In the same vein Dhar and Sarkar (2010) stated that forensic accountants provide assistance of accounting nature in a financial criminal and related economic matters involving existing or pending cases as specified by the Alliance for Excellence in Investigation and Forensic Accounting (Alliance) of Canada: assisting in obtaining documentation necessary to support or refute a claim; review of the relevant documentation to form an initial assessment of the cases and identify areas of loss; assistance with the examination for discovery and the formulation of questions to be asked regarding the financial evidence; attendance at the examination from discovery to review the testimony; assist with understanding the financial issues and to formulate additional questions; reviewing of the opposing expert’s damaging report, and reporting on both the strengths and weaknesses of the position taken; and attendance at trial, to hear the testimony of the opposing expert and provide assistance with cross-examination (Ozkul, 2012). Stanbury and Paley-Menzies (2010) state that forensic accounting is the science of gathering and presenting information in a form that a court of jurisprudence will accept against perpetrators of economic crime (Okunbor & Obaretin, 2010).

4.1 Fraud Detection Cases in Lagos, Nigeria

Cadbury (Nig.) Plc. was involved in an accounting scandal that saw the overstatement of the company’s profit by over N13billion between 2003 and 2006. The Nigerian Securities and Exchange Commission (SEC) investigated the scandal and reported it. In a similar vein, in 2010, the Nigerian Stock Exchange was accused of conducting the affairs of the exchange in a manner detrimental to the interest of investors. A forensic audit of the business was commissioned, and an interim report was issued. The two reports from the plank of the analysis below uses the acronym “CRIME” Control Activity, Risks, Information, Monitoring, and Environment.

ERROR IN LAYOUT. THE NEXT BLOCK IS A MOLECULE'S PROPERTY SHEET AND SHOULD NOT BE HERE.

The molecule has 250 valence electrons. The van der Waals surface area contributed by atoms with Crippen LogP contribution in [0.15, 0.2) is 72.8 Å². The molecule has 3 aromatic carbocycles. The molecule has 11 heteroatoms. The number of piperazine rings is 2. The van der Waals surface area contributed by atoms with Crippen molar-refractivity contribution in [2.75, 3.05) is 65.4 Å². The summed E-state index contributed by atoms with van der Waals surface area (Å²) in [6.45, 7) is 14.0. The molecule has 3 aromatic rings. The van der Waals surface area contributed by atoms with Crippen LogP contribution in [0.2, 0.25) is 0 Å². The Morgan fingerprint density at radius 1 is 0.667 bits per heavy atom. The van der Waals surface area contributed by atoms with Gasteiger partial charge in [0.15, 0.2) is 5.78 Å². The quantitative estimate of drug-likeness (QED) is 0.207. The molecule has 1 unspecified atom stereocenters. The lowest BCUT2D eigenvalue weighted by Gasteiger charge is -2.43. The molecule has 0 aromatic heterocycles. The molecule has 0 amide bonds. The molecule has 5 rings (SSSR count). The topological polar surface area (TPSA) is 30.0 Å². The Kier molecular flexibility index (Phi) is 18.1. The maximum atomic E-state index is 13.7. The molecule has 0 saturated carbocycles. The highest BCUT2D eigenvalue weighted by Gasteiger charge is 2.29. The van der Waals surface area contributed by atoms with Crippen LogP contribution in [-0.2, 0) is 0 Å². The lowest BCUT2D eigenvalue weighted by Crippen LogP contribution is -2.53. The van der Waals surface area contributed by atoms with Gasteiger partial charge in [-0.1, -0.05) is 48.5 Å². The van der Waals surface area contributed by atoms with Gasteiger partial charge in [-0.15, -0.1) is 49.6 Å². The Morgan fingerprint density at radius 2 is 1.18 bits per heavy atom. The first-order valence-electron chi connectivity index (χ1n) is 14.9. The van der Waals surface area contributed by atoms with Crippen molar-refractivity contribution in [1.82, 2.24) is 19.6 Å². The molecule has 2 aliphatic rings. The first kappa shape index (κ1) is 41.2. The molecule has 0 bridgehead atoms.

“CRIME”Cadbury (Nig.) Plc.Nigerian Stock Exchange
Cooks/Control ActivityMD, CFO, and Executive Directors in agreement with some other Management staff.The Director-general agrees with some management Staff. Non- Executive directors shared productivity bonuses that they were not entitled to.
Recipe /RisksStock buybacks, Cost deferrals, trade loading, false suppliers’ certificates, asset hiding, and Bank balance inflation. Rights issue.False and questionable claims, expense overstatements, expense reclassifications, award of questionable contracts to companies owned by staff members, duplication of payments, outright theft of assets, or questionable write-off of assets to the advantage of members of staff, false returns to regulatory authorities.
Incentives /InformationProfit management and desire for extra pay for non-executive directors, Leverage and liquidity managementThe desire for personal comfort. Justification for productivity bonuses
MonitoringPassive board, ineffective audit committee, compromised management, and internal auditor, weak internal control system due to collaboration, and negligent external auditor that also lacked skepticism.Board riddled with conflicts of interest, Overbearing Director-General. They compromised non – executive directors. Inferior internal control system. Absence of Audit Committee and internal audit. Ineffective external audit function.
End Result /EnvironmentSack of MD and CFO and both barred from holding positions in quoted companies in Nigeria for life. Internal company reorganization that saw the exit of the previous management of the organization. Posting of losses by the company which saw its share price crash. External auditor indicted and fined court cases.Sack of Director-General and non-executive directors. A new Director-General appointed with new executive directors. Refund of productivity bonuses paid to non-executive directors. Recovery of some assets of the company from the erstwhile top management. Over 35% of staff sacked by the new management. Stock Exchange market capitalization dropped as a result of loss of confidence by investors. Court cases.

Discussions

The results presented above indicate that all three common types of fraud were present in the two cases. In the case of Cadbury (Nig.) Plc, the financial statements were overstated by over thirteen billion Naira. In the case of the Nigerian Stock Exchange, although the extent of the overstatement/ understatement cannot be readily ascertained, the duplication of payments, reclassification of expenses, questionable write-offs, and overstatement of expenses ensured that the financial statements of the exchange were less than accurate. Cadbury management had an offshore account completely omitted from the company’s books that were used to top up the salaries of the executive directors. Approval of the board’s remuneration committee was not obtained to make such payments to the directors. This was a clear case of asset misappropriation and conflict of interest. In the case of the Nigerian Stock Exchange, the top management of the bourse had a field day converting the assets of the organization into their personal properties through questionable write-offs.